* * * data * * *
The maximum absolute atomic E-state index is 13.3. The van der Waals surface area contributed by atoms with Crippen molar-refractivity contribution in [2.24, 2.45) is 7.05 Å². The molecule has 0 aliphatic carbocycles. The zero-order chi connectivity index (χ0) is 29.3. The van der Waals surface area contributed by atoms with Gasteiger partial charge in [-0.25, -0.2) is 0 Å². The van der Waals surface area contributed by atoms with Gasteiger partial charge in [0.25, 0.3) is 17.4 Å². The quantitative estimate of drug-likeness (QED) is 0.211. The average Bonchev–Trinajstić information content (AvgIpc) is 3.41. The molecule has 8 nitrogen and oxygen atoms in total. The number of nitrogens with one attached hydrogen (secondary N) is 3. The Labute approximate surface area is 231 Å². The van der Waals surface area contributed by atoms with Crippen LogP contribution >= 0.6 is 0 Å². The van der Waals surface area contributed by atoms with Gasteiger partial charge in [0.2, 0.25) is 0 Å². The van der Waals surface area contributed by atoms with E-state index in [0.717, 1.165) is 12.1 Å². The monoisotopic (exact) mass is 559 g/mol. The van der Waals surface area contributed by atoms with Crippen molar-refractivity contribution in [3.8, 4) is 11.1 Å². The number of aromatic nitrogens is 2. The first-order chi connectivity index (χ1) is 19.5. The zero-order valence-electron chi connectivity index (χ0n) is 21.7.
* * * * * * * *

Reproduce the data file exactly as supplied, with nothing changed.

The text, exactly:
The maximum absolute atomic E-state index is 13.3. The van der Waals surface area contributed by atoms with Crippen molar-refractivity contribution in [2.24, 2.45) is 7.05 Å². The molecule has 0 aliphatic carbocycles. The zero-order chi connectivity index (χ0) is 29.3. The van der Waals surface area contributed by atoms with Gasteiger partial charge in [-0.25, -0.2) is 0 Å². The van der Waals surface area contributed by atoms with Gasteiger partial charge in [0.25, 0.3) is 17.4 Å². The quantitative estimate of drug-likeness (QED) is 0.211. The average Bonchev–Trinajstić information content (AvgIpc) is 3.41. The molecule has 8 nitrogen and oxygen atoms in total. The number of nitrogens with one attached hydrogen (secondary N) is 3. The Labute approximate surface area is 231 Å². The van der Waals surface area contributed by atoms with Crippen LogP contribution >= 0.6 is 0 Å². The van der Waals surface area contributed by atoms with Gasteiger partial charge in [0.2, 0.25) is 0 Å². The van der Waals surface area contributed by atoms with E-state index in [0.717, 1.165) is 12.1 Å². The monoisotopic (exact) mass is 559 g/mol. The van der Waals surface area contributed by atoms with Crippen molar-refractivity contribution in [3.8, 4) is 11.1 Å². The number of aromatic nitrogens is 2. The first-order chi connectivity index (χ1) is 19.5. The zero-order valence-electron chi connectivity index (χ0n) is 21.7.